12 July 2018

Frustration? Or, what was needed?

The Sisyphean tale of yesterday morning is, that I tried repeatedly to execute nominally simple tasks in Sibelius, the sort of things which should be just a couple of mouse clicks, and done in a quarter of a minute, but...Sibelius would get hung up, or…

There, I’ve started in the middle again.  What I tried to do yesterday, before shipping out to work, was to get a start on adapting Down Along the Canal to Minerva Road for clarinet, violin, cello & accordion.

This is really inexplicable (apart, quite possibly, by PEBCAK), but...as I was reassigning the horn part to the cello, I had Clef Problems.  Here and there, the writing is high enough that the passage should be recast onto tenor clef.

However, I was doing the work, not in the score, but in the part.  Which oughtn’t to be a problem:  if I’m working in the cello part, and I change an F-natural to an E# in the part, that change is reflected in the score, as it’s all a single file (unless one expressly extracts a part-file).

Again, not that it ought to have made any difference...I was working within the part, to change the slurs (a notation which serves different technical functions for a string player, than for a wind player).  While I was at that task in the cello part, I saw, Oh, here I need to change to tenor clef for four measures. So I made those changes, too, in the part.

Then, when I was done, I returned to the score, and failed to understand why I saw no clef changes in the cello line, in the score.

Well, I never figured it out, so there is no light to be shed here, in this blog post, on that annoyance.  For our purposes here, it suffices to illustrate that, between this mysterious failing of the software, and the unusually sluggish, stop-&-go performance of the program yesterday morning, a task which ought to have taken 10 minutes occupied me so that I missed not one, but two buses, and wound up driving instead.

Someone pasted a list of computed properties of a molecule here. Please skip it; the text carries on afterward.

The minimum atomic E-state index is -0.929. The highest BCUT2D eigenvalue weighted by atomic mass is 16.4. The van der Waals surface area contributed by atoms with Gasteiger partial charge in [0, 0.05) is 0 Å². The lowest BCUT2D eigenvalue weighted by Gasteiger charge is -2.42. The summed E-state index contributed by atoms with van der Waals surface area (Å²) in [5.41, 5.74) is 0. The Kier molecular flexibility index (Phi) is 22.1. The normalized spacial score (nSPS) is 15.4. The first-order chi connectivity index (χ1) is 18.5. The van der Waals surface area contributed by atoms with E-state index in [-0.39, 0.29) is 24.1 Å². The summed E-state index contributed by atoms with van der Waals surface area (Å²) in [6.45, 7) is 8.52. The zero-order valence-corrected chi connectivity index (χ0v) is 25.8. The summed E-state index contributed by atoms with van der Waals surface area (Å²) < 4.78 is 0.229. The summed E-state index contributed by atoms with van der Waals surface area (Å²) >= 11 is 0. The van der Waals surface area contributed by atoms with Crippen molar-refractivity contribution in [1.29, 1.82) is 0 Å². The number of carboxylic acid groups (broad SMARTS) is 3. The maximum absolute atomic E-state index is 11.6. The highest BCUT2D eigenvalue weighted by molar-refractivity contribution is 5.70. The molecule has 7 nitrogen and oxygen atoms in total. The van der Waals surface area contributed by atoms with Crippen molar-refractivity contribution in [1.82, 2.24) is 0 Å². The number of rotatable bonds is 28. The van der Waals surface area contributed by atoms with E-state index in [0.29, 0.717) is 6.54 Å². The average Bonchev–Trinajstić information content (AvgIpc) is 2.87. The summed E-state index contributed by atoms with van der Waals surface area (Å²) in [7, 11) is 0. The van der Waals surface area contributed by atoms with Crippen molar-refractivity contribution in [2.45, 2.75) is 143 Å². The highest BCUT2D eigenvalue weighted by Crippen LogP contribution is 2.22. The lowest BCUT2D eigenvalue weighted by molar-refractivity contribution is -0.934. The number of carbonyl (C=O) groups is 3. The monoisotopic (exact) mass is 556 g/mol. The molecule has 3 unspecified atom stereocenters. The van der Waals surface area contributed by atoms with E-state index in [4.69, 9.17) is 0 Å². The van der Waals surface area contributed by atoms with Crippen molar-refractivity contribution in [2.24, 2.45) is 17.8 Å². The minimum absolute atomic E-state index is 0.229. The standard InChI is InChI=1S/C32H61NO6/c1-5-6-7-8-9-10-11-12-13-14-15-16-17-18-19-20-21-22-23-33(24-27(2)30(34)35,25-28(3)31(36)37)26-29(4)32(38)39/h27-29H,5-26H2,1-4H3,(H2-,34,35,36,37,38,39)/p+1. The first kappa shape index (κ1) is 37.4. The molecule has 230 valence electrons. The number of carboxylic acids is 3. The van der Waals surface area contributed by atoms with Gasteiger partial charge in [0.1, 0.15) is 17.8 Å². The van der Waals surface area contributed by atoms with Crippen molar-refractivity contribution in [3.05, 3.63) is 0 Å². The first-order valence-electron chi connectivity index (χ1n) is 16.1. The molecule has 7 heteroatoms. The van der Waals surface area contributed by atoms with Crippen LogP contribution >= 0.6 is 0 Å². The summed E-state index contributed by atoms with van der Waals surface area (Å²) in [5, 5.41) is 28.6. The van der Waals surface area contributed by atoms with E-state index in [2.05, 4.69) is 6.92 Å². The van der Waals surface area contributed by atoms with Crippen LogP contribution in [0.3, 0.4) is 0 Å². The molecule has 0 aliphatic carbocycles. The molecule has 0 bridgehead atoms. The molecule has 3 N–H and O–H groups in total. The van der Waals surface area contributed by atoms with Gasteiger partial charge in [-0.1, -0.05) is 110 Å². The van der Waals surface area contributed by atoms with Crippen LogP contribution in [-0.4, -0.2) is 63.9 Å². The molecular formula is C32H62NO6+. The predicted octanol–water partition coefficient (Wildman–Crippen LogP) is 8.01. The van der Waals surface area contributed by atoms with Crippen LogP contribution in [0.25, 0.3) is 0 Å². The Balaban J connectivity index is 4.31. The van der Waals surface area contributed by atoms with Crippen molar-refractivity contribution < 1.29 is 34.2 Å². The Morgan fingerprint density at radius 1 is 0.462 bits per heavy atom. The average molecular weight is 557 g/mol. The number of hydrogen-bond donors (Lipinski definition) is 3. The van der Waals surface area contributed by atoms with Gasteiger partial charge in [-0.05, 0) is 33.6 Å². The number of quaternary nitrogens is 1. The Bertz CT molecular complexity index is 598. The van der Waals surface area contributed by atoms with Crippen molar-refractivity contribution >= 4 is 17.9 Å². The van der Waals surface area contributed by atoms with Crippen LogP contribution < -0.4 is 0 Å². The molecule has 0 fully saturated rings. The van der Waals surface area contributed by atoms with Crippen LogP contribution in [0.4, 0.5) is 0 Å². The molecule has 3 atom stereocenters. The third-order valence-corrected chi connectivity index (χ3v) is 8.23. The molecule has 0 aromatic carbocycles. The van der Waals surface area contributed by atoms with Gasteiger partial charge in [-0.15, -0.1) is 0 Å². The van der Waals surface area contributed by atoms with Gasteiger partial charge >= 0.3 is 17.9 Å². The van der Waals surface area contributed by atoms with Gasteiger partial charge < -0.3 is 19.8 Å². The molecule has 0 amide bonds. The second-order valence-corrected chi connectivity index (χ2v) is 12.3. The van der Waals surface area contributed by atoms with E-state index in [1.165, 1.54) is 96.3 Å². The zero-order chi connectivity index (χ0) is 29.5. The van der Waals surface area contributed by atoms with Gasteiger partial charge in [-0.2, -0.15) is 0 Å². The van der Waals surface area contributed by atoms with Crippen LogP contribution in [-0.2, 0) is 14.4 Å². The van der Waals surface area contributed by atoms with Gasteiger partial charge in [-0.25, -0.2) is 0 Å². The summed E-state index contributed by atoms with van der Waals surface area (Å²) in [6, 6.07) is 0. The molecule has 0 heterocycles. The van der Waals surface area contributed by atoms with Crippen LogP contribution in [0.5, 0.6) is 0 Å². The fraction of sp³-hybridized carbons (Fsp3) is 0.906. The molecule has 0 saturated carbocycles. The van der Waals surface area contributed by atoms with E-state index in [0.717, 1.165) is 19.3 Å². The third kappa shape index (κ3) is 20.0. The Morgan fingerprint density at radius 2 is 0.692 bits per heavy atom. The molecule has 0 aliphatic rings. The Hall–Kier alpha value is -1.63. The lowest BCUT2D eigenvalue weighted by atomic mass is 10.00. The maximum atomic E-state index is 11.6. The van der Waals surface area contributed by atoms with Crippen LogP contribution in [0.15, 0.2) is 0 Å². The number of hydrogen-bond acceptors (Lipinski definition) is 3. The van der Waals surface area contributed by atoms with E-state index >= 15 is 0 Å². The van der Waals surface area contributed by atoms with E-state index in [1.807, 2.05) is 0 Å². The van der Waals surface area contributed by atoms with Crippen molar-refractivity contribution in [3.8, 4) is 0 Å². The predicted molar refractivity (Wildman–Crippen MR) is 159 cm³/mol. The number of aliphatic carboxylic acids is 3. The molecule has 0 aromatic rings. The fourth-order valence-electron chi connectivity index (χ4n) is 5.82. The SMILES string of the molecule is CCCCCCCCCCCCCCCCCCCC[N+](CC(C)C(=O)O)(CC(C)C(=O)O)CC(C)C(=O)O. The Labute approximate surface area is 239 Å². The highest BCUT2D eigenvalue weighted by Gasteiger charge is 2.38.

Now, as to the real reason why I retail this story.  Now it can be told:  The viola saved me.

All right, yes, that was hyperbole.

The original scoring is:  flute, alto flute, clarinet, horn.  What I was doing yesterday was 1) transferring the flute part to violin (and modifying the slurs, for the same reason as mentioned above);  2) transferring the alto flute part to the accordion;  3) transferring the horn part to cello.

Now – not that having some cello passages cast in tenor clef ought to be any problem, mind you – overnight, I realized that the solution was to include a viola rather than a cello in the new scoring.  And to have the accordion assume the horn part, and give the alto flute line to the viola.

This apparently trivial shuffling is actually a far superior solution, musically.  There is (in the original piece) a section where the flute and alto flute play in octaves, and that homogeneous octave is now reflected in the passage’s assignment to violin and viola – and there is one isolated note, which is the perfect candidate for being sounded pizzicato, thus rendering the decision all the more natural and idiomatic.  And, there are other passages where the clarinet and horn have duet work, which is now clarinet and accordion, also a highly satisfactory solution.

So maybe the momentary impossibility, yesterday, of managing a cello part, was all a cosmic nudge to find . . . the viola.


Jeffrey Smith said...

Viola voila!

Karl Henning said...

Sometimes, a viola . . . .